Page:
Vanderbilt University researchers have received a five-year, $1.2 million grant from the Fogarty International Center of the National Institutes of Health (NIH) to strengthen research ethics capacity in Mozambique. Despite an increasing number of clinical research proposals in low-resource countries such as Mozambique, only a small number of professionals have the knowledge and skills necessary to apply standardized ethical concepts to research involving human subjects. The Vanderbilt University-Mozambique Collaborative Research Ethics Education Program will establish educational programs in biomedical research ethics and promote development of research ethics committees. They will collaborate with faculty and administrators at the Universidade Eduardo Mondlane in Maputo, the nation’s capital, to increase the number of qualified investigators who can apply international standards in ethics to their study protocols, and who can provide leadership to sustain a culture for the ethical conduct of research.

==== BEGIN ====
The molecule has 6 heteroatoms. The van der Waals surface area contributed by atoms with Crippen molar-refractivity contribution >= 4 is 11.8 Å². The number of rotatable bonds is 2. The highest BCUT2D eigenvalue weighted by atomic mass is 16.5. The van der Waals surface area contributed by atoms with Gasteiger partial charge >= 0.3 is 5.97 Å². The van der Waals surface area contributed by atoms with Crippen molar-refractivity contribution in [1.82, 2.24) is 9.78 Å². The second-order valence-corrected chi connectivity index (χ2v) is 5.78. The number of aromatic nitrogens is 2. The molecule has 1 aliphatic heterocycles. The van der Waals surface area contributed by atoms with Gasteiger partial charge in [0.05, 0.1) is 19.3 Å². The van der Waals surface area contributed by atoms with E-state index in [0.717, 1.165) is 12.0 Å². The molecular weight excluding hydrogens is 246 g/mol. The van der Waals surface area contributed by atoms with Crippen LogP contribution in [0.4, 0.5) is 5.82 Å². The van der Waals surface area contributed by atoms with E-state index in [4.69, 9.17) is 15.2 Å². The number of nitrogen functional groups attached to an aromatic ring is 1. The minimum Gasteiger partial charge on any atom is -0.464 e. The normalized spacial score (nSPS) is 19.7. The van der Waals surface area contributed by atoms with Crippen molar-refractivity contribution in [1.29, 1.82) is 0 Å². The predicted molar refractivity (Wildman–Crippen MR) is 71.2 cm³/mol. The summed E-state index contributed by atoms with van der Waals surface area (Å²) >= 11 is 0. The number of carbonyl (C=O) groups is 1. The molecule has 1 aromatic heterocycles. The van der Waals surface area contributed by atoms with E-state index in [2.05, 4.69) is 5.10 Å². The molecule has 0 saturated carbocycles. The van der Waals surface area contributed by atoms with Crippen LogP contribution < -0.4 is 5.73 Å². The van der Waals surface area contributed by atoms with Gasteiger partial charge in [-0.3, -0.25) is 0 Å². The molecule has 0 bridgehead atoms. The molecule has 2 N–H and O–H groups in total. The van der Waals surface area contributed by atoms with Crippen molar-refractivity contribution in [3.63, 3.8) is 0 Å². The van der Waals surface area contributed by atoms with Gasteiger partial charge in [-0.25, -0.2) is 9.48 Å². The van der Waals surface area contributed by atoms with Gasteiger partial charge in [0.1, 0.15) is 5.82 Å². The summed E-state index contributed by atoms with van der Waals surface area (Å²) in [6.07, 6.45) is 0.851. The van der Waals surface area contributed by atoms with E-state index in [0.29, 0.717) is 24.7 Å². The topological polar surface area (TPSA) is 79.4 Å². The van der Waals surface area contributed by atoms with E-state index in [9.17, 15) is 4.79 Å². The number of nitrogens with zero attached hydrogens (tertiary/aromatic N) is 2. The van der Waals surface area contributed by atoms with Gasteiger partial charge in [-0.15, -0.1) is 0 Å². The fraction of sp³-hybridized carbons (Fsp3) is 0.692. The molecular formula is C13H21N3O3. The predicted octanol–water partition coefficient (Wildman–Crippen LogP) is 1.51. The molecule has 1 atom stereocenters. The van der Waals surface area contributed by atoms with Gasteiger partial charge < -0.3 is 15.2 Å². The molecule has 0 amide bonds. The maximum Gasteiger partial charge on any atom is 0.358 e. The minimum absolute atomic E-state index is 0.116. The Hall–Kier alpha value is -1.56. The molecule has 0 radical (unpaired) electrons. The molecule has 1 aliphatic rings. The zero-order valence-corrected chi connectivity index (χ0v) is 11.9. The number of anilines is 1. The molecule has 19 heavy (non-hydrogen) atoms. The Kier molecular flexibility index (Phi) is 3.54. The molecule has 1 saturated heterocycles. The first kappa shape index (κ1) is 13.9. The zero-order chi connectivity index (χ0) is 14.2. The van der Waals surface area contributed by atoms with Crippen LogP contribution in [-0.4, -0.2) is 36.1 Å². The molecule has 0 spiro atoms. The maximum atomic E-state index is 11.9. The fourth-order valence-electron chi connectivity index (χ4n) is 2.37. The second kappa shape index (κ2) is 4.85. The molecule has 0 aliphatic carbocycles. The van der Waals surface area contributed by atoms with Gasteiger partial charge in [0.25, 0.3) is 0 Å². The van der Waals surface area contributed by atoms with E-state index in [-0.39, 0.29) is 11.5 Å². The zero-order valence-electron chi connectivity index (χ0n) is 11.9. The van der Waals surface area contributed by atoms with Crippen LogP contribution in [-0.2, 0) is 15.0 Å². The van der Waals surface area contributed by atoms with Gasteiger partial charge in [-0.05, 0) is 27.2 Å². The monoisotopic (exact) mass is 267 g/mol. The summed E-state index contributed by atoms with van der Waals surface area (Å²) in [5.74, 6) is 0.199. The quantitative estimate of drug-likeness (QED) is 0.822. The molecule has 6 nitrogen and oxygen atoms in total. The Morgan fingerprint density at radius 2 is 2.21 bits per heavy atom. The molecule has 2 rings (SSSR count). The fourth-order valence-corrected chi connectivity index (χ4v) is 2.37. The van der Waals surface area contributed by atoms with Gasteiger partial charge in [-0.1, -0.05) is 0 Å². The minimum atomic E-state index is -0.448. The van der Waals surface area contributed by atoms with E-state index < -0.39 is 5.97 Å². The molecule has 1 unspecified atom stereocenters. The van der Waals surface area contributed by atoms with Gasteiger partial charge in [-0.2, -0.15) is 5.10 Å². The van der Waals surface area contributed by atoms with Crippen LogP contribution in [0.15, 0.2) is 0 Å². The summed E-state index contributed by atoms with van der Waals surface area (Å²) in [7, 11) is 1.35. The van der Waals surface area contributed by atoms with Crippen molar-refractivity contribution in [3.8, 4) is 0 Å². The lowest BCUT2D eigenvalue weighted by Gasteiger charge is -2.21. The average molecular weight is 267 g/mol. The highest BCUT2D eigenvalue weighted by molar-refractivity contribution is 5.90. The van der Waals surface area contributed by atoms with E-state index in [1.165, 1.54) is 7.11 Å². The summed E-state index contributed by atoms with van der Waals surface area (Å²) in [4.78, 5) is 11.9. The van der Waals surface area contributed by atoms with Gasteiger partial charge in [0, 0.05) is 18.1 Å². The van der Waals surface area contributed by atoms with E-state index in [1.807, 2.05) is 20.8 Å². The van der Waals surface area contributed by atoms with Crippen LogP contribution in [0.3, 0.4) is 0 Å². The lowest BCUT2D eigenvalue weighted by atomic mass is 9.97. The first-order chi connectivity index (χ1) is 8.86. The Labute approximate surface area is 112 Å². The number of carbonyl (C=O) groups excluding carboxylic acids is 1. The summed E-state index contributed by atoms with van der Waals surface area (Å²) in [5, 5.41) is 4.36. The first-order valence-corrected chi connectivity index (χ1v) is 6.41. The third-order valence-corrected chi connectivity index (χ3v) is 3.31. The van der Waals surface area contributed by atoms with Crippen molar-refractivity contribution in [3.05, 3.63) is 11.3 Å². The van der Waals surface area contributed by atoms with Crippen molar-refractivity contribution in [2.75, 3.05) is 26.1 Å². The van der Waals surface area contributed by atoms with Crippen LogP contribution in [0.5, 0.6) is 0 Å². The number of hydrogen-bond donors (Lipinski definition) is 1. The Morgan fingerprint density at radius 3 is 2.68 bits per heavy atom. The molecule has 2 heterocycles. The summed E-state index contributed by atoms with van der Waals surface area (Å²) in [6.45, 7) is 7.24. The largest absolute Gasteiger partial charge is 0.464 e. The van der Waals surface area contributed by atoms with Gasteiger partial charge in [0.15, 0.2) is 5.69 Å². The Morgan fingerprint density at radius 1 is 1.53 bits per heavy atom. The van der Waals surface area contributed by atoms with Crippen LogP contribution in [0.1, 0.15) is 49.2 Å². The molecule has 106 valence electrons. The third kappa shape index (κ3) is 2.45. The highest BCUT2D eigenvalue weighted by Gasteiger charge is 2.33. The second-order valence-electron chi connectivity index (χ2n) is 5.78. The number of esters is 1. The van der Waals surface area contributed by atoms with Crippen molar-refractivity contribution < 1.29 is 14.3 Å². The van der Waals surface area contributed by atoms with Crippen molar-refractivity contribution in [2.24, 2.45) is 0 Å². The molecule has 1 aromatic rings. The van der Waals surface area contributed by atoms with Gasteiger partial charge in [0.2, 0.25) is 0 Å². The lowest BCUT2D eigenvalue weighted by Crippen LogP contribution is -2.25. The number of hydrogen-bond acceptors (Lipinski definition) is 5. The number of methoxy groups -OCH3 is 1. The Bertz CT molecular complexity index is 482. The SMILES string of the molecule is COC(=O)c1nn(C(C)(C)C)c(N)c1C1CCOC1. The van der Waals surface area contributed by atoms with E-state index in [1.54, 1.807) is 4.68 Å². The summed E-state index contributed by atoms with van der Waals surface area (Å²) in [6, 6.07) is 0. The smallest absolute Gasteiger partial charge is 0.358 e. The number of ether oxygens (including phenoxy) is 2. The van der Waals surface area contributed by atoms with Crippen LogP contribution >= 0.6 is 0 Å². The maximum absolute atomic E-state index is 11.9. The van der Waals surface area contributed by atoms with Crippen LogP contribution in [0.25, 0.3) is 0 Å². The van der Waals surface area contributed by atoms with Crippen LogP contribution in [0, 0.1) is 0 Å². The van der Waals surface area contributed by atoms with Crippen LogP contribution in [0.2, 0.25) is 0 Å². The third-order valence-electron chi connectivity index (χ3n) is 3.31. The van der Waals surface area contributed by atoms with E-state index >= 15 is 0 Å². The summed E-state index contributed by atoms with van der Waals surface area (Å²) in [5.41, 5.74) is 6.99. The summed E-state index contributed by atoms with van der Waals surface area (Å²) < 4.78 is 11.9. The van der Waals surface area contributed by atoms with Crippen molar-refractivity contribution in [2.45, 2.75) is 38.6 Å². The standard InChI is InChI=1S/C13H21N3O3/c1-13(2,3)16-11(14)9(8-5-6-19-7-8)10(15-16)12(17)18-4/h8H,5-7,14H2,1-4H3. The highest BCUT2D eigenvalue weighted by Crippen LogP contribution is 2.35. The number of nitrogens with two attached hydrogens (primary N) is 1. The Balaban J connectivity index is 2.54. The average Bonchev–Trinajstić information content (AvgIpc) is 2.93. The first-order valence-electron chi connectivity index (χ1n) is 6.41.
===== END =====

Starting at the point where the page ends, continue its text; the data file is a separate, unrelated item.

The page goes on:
Principal investigators are Dr. Elizabeth Heitman, associate professor of medical ethics, medicine, and anesthesiology in the Vanderbilt Center for Biomedical Ethics and Society, and Dr. Troy Moon, assistant professor of pediatrics in the division of infectious diseases and Vanderbilt Institute for Global Health. In addition to her research on international standards for research ethics and education, Dr. Heitman has directed a Fogarty-sponsored research ethics educational program in Costa Rica. Dr. Moon spent six years in Mozambique’s Zambézia province as clinical director of a Vanderbilt-affiliated HIV care and treatment program.
Funded by NIH grant TW009722.